Address By Hon. Justice Bart M. Katureebe, Chief Justice Of Uganda At The Launch Of The Cepil Report On The Judiciary Scorecard 2018 Held At Serena Kampala Hotel On 28th March, 2018
The Hon. The Deputy Chief Justice
The Hon. The Principal Judge
The Hon. Minister of Justice and Constitutional Affairs
The Hon. Attorney General
The Justices and Judges of the Courts of Judicature
Your Excellency the Ambassadors
Heads of the Constitutional Commissions
Heads of JLOS Institutions
The Chief Registrar
The Secretary to the Judiciary
The President Uganda Law Society
Members of the Bar
Ladies and Gentlemen.
It gives me great pleasure to be with you all here at the launch of the Judiciary Performance Scorecard Project, an initiative by the Centre for Public Interest Law (CEPIL). As you may be aware, this initiative is of critical significance towards strengthening of the independence, efficiency and effectiveness of the Judiciary in Uganda. I have had the benefit of reading the findings of the Scorecard report and I am convinced that this initiative will greatly contribute towards the realization of a judicial system that is desired by the people of Uganda.
The Judiciary is instrumental in the promotion of the rule of law, democracy and good governance. We do this through the effective execution of our mandate in accordance with Article 126 (1) of the Constitution –
“Judicial power is derived from the people and shall be exercised by the courts established under this Constitution in the name of the people and in conformity with law and with the values, norms and aspirations of the people”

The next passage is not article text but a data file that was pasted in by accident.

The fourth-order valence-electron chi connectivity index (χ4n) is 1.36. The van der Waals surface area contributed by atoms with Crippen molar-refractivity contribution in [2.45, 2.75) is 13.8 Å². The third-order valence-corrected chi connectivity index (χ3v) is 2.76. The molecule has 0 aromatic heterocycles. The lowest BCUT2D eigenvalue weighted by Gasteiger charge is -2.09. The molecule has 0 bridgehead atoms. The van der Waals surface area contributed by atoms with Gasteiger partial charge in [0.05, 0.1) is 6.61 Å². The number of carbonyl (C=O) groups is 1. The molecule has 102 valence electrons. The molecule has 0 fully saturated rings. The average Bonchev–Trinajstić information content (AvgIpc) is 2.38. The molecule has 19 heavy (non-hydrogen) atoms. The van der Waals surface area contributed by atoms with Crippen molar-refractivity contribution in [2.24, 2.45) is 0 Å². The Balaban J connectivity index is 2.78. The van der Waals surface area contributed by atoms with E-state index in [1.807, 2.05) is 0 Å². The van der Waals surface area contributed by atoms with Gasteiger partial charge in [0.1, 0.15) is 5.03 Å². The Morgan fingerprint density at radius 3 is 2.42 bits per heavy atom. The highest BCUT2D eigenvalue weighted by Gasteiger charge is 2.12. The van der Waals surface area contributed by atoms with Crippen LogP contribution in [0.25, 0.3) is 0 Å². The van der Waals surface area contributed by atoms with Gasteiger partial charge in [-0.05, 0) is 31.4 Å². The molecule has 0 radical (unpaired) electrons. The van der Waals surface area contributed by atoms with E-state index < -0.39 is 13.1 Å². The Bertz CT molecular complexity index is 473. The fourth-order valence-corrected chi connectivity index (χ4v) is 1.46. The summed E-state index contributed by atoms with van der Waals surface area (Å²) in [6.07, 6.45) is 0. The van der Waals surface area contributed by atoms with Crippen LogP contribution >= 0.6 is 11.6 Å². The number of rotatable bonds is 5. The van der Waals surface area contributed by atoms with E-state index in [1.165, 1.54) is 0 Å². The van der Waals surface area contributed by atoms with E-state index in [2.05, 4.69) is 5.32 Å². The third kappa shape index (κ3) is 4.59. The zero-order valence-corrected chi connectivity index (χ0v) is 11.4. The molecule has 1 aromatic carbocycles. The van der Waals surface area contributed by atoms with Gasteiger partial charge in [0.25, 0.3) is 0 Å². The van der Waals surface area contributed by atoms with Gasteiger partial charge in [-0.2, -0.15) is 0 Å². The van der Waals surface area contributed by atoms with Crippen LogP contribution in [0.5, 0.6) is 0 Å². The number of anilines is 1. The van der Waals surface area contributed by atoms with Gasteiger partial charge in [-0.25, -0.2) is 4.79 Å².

The administration of justice therefore has to be sensitive to the needs of the people we serve. It has to be executed with independence, impartiality, transparency and accountability, among other cherished values. By setting up and implementing judicial performance benchmarks, this initiative sets out to interrogate how well the Judiciary executes its mandate. The result of such an exercise, if well done, will contribute to an overall improvement in the administration of justice in Uganda.
However, an assessment such as this has to be done with hindsight. One must take into consideration the circumstances under which the Judiciary operates if the results are to be in tandem with reality. You must all be alive to the prevailing challenges that the Judiciary is grappling with that significantly affect its functionality, efficiency and effectiveness. To mention but a few, the major challenges include the limited capacity by the Judiciary to adequately deliver judicial services owing to insufficient financial and human resources. The others are poor working methods owing to lack of automation and poor attitudes, inappropriate court infrastructure, corruption (real and perceived), and generally low public confidence in the judicial system.
In 2015, I had occasion to launch the State of the Judiciary Report published by this same organization (CEPIL) which constituted an in-depth study of the state of the Judiciary in Uganda as at the time. The report, among others, clearly outlined the prevailing challenges that affect functionality and independent operations of the Judiciary. The report indicated that some of the challenges were due to external factors while the others were due to internal weaknesses.
I am made to understand that this Scorecard project is meant to address the internal weaknesses of the Judiciary; things that we can work on within the prevailing circumstances as we pursue and await the intervention of the other responsible organs that are obligated to support the administration of justice. I find this a welcome initiative.
I need to point out that as the Judiciary, we are greatly concerned about our performance, efficiency and effectiveness of our court processes. As such, we have tirelessly worked towards continuous improvement and have adopted a number of reforms and measures to improve judicial performance. I will mention a few: